Right to Refuse: When Community Rights and Corporate Rights Conflict and What to Do Next

December 1, 2017 - December 2, 2017
Offered by Pendle Hill
Wallingford PA

Right to Refuse: When Community Rights and Corporate Rights Conflict and What to Do Next

Dec 1-2, 2017

Chad Nicholson, Malinda Harnish Clatterbuck, Dianne Herrin, and Paula Kline

(Friday 7:30-9pm; Saturday 9:30am-6pm.)

$140/private room; $120/shared room; $85/commuter; $60/commuter (no meals).

If you are seeking financial assistance to participate in this program, please click on the link for our Financial Assistance Application form, below. Do NOT register online.

Call Us for More Information!

610-566-4507, ext. 137

Financial aid may be available. If you are seeking funds to participate in this program, click to review and complete our Financial Assistance Application and a Pendle Hill staff member will follow-up with you shortly (please do NOT register online). Thank you for your interest.

Whether it is a pipeline, a fracked gas well, or an incinerator, there are countless examples of corporations moving projects forward despite community resistance and environmental impact. Why? How has law evolved to protect corporate interests and what are a community’s options? What is a Home Rule campaign and why is it necessary? Explore these questions and more with a weekend with front-line organizers from across Pennsylvania. This is a workshop for those engaged in protecting their community from environmental threats for education and strategic planning.


Chad Nicholson - click to view full bioChad Nicholson is the statewide Pennsylvania Organizer for the Community Environmental Legal Defense Fund (CELDF). The work keeps him on the road constantly, working with communities facing industrial threats in all corners of the Keystone State. Recent work has, included CELDF’s role in defending two communities in federal court (including Grant Township) facing toxic injection wells; multiple communities pursuing Home Rule campaigns to increase community control over harmful corporate projects; and work with dozens of other communities fighting harms that range from corporate herbicide spraying, to factory farms, to sewage sludge spreading, to fracking, to massive energy corridors. Chad began rights-based organizing in Spokane, WA, in 2009, coordinating Envision Spokane’s first campaign attempting to amend the city’s Home Rule charter to recognize expanded rights for residents on issues that ranged from healthcare, affordable housing, worker protections on the job, and environmental rights. With colleague Ben Price, Chad co-authored the Pennsylvania Community Rights Cookbook, a 700-page volume on the history of people’s movements, and the tragic rise of corporate power, in Pennsylvania. The Cookbook serves as the curriculum for two-day Community Rights Workshops, which have graduated hundreds of Pennsylvania residents asserting their community’s rights over corporate control.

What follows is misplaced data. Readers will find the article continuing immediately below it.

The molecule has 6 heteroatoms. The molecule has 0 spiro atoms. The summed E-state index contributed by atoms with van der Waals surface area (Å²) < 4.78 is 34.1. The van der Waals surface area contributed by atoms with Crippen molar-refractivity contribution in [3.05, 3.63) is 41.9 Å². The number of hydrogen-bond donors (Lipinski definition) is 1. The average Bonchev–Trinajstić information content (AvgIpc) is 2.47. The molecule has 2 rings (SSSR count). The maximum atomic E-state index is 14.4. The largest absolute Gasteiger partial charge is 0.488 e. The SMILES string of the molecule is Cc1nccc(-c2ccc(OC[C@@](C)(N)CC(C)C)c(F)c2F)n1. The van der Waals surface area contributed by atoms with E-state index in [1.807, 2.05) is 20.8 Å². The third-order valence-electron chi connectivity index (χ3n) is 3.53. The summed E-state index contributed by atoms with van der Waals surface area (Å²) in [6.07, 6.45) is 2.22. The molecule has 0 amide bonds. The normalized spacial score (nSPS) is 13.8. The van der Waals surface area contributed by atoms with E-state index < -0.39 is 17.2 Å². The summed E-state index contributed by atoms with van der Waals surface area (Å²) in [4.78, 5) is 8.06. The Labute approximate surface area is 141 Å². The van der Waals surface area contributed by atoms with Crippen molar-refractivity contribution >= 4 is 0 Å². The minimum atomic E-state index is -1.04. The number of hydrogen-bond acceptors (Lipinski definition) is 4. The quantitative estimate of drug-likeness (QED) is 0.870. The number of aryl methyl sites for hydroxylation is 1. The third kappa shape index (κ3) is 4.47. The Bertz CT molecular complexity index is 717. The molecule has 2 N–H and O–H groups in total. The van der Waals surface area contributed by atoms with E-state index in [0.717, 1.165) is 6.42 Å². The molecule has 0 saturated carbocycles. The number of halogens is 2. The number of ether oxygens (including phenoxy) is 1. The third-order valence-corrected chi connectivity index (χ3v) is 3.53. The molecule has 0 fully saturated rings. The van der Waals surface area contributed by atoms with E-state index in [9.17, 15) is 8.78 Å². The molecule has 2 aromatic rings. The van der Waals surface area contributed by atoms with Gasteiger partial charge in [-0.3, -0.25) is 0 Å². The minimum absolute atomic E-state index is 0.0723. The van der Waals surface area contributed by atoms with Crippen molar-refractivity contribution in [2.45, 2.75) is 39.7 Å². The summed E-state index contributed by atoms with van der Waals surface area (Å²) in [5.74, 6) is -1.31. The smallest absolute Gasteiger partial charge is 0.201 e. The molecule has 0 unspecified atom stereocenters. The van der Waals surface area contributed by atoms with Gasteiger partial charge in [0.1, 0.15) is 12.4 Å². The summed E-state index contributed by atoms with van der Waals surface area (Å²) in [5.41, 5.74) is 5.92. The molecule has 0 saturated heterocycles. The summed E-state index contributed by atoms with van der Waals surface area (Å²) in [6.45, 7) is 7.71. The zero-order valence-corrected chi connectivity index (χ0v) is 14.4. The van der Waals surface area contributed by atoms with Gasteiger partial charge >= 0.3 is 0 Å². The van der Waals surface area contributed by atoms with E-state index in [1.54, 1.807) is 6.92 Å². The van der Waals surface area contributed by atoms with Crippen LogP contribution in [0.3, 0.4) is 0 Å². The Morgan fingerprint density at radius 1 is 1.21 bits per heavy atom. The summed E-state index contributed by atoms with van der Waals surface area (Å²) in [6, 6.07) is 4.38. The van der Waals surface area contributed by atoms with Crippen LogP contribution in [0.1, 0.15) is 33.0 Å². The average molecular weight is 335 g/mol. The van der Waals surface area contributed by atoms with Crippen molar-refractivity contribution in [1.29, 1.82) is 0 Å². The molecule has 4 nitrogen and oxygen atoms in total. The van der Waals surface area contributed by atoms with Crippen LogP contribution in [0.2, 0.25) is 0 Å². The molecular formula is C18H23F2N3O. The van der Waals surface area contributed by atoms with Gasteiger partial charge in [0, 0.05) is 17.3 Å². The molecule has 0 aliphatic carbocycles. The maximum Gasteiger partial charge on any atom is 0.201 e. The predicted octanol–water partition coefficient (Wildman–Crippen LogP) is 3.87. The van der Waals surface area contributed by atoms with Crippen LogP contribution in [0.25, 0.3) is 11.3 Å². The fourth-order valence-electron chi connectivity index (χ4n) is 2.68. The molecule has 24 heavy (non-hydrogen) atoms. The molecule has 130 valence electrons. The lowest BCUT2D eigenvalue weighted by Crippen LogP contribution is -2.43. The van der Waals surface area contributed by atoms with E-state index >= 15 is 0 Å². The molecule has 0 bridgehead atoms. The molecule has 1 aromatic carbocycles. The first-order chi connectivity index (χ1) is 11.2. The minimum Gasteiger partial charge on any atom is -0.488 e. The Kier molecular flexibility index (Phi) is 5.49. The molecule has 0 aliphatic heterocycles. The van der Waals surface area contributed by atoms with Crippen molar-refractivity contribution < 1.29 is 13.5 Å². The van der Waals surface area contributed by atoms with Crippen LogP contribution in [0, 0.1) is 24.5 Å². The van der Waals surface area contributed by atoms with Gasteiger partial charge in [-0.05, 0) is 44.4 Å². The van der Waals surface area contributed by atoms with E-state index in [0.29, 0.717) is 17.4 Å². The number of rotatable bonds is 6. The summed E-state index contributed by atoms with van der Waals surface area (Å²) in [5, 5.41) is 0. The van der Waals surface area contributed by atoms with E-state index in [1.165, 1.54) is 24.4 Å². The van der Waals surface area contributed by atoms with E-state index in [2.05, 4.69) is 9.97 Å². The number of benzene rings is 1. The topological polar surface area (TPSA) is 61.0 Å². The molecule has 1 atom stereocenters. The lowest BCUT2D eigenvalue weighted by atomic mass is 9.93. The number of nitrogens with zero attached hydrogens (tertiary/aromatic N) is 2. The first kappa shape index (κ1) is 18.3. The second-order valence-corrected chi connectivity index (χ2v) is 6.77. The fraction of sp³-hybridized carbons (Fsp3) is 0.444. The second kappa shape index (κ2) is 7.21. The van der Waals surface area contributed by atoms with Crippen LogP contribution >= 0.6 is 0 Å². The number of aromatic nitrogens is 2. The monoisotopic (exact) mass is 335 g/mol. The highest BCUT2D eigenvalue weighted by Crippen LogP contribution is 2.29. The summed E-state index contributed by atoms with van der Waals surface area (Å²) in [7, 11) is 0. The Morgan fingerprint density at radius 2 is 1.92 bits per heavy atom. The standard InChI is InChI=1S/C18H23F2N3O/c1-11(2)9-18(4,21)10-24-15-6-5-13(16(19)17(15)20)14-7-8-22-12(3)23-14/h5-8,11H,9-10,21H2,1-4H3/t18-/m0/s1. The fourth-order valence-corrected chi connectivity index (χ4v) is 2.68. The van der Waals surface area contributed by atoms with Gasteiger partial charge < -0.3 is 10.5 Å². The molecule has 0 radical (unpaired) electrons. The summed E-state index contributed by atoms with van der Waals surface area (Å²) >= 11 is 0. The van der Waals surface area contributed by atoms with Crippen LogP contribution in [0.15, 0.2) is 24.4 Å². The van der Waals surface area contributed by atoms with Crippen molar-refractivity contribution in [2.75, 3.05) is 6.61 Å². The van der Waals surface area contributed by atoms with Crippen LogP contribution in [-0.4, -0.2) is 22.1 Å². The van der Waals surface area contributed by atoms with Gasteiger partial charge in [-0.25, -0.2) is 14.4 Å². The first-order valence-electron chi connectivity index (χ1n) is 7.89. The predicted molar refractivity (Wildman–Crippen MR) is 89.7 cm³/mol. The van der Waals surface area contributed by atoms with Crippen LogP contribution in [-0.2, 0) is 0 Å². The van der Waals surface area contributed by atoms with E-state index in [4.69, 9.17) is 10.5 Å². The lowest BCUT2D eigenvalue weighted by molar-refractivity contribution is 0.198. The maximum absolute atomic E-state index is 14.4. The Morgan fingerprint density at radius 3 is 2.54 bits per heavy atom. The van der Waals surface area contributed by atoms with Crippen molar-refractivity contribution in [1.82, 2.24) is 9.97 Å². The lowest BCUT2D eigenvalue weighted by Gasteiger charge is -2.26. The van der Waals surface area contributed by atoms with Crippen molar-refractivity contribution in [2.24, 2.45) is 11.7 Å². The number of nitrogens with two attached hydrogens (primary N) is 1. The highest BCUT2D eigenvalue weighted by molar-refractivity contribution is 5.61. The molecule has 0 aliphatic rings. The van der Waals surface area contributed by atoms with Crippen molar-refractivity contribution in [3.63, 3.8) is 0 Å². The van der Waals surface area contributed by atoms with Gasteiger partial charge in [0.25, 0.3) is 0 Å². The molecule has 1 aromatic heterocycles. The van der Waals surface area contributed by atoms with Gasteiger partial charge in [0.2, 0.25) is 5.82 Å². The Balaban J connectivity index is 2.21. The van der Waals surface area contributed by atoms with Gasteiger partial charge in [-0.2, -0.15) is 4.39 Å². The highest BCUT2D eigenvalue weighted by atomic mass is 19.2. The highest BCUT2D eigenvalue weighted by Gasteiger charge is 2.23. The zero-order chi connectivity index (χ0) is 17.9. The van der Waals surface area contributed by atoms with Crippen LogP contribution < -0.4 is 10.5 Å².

Malinda Clatterbuck - click to view full bioMalinda Harnish Clatterbuck is an educator, community organizer, and Associate Pastor for Family Ministries at Community Mennonite Church of Lancaster (PA). She lives with her family in rural southern Lancaster County, where she grew up and where her family has lived for centuries. Throughout her adult life, she has lived and worked on an Indian Reservation in Montana, worked in higher education in Washington, D.C., served as youth director and counselor at multiple churches, taught high school, college, and pre-school. Her passion for justice and compassion have embodied her work in each of these settings. In the past three years she has become more aware of the injustices surrounding corporate overreach violating the rights of local communities via Williams Partners’ proposal to put a natural gas transmission line through her backyard on its way to the eastern seaboard for export. She started Lancaster Against Pipelines, a non-profit grassroots coalition of county residents opposing construction of the Atlantic Sunrise pipeline. For their work in protecting community rights and the environment, she and her husband Mark were awarded the Peace Mug Award for 2017 by the Atlantic Coast Conference of the Mennonite Church. As a board member in the Pennsylvania Community Rights Network, she is engaged in fighting to change this imbalance of power of the few over the many in the Keystone state. She willingly shares her experience and knowledge for the sake of the future of her community – and world.

Dianne Herrin - click to view full bioDianne Herrin is running for mayor of West Chester Borough after many years of service to that community as an organizer and advocate for climate justice, renewable energy, quality education, and local control. She is a vice president and partner with Practical Energy Solutions, serving as an energy efficiency consultant for commercial, nonprofit, municipal, and educational clients. Dianne was a founder of the West Chester Community Rights Alliance in 2015, and she continues to serve as chair of the West Chester Borough Sustainability Advisory Council. Dianne also served as founder and chair of the West Chester Borough Leaders United for Emissions Reduction from 2006 to 2015. See her résumé here.

Paula KlinePaula Kline is a Quaker educator and peace and environmental activist, has a doctorate in Human Development from Harvard. As a climate activist she has focused on divestment and reinvestment and promoting the shift to 100% renewable electricity for schools and faith communities. She currently serves as the coordinator for PA Interfaith Power and Light’s Sustained Climate Advocacy and on the Eco-Justice Collaborative of Philadelphia Yearly Meeting.